Nigeria’s state oil firm said on Tuesday it had spent $5.8 billion on fuel imports since late 2017, as it combats a fuel shortage that has left people queuing for hours at filling stations and hobbled an already-struggling economy.
“The corporation’s intervention became necessary following the inability of the major and independent marketers to import the product because of the high landing cost which made cost recovery and profitability difficult,” the Nigerian National Petroleum Corporation (NNPC) said in a statement.
The price of gasoline is a highly charged subject in Nigeria, Africa’s largest oil exporter. President Muhammadu Buhari in 2016 raised the top gasoline price to 145 naira ($0.4603) per litre, a 67 percent hike, but did not remove a cap for fear of hurting people on low incomes.
The price cap makes it tough for many importers to profit from gasoline and NNPC has imported as much as 90 percent of the nation’s gasoline needs over the past year. Fuel shortages have gripped much of the country in the last few months.
An economic body that advises Nigeria’s government has been in discussion with the state oil company to determine whether gasoline is appropriately priced in the country, a state governor said last week.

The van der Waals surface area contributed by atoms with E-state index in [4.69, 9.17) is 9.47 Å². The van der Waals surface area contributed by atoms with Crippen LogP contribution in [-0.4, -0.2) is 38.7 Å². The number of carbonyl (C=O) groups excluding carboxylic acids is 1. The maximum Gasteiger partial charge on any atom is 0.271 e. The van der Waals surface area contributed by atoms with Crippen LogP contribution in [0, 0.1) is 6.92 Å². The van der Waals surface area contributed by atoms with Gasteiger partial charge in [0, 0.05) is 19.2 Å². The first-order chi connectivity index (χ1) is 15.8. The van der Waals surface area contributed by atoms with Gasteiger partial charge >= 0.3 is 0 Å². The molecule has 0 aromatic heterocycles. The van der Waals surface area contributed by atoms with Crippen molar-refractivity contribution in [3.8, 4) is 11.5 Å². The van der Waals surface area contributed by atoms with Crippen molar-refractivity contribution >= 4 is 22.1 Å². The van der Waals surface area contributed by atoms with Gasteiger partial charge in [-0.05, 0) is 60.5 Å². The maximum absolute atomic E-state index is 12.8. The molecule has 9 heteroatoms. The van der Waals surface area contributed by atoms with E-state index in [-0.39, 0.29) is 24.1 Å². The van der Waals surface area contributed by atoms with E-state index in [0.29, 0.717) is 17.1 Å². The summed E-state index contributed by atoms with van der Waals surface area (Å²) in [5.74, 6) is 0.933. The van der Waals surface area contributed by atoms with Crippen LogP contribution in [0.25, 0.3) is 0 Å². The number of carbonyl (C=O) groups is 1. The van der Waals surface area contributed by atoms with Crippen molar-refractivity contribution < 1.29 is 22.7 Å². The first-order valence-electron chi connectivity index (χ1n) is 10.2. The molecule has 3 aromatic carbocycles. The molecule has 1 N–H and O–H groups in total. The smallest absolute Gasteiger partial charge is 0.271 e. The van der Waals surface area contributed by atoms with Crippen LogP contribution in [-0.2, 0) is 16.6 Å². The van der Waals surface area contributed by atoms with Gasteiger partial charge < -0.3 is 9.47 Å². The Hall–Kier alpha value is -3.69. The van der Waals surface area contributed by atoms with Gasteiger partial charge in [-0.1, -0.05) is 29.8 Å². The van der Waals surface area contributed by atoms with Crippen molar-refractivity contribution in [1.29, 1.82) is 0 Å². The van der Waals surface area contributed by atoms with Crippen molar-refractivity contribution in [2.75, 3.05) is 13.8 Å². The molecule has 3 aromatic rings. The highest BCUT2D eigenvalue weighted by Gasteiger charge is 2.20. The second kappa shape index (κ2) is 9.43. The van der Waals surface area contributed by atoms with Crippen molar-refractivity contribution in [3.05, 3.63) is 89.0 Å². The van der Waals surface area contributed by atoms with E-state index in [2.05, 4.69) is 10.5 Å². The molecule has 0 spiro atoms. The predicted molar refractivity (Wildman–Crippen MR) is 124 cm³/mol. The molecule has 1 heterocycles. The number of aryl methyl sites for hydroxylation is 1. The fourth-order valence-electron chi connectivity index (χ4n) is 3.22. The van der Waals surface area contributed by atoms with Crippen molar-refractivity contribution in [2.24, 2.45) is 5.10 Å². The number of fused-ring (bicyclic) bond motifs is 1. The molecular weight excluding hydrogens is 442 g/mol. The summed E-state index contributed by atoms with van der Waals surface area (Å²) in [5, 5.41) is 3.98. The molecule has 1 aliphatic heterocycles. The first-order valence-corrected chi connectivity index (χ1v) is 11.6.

The relatively cheaper cost of Nigerian fuel combined with crude oil price rises in the last few months mean smugglers can make more money selling fuel intended for the Nigerian market across borders, creating shortages in the West African giant.
Nigeria’s refining system means it is almost wholly reliant on imports for the 40 million litres per day of gasoline it consumes.
Efforts by Buhari’s predecessor, Goodluck Jonathan, to end expensive subsidies in 2012 led to riots in the streets because the move would have doubled gasoline prices, angering citizens who see cheap pump prices as the only benefit from living in an oil-rich country.
Reporting by Paul Carsten, editing by David Evans
Get the best of CNBC Africa sent straight to your inbox with breaking business news, insights and updates from experts across the continent. Sign up here.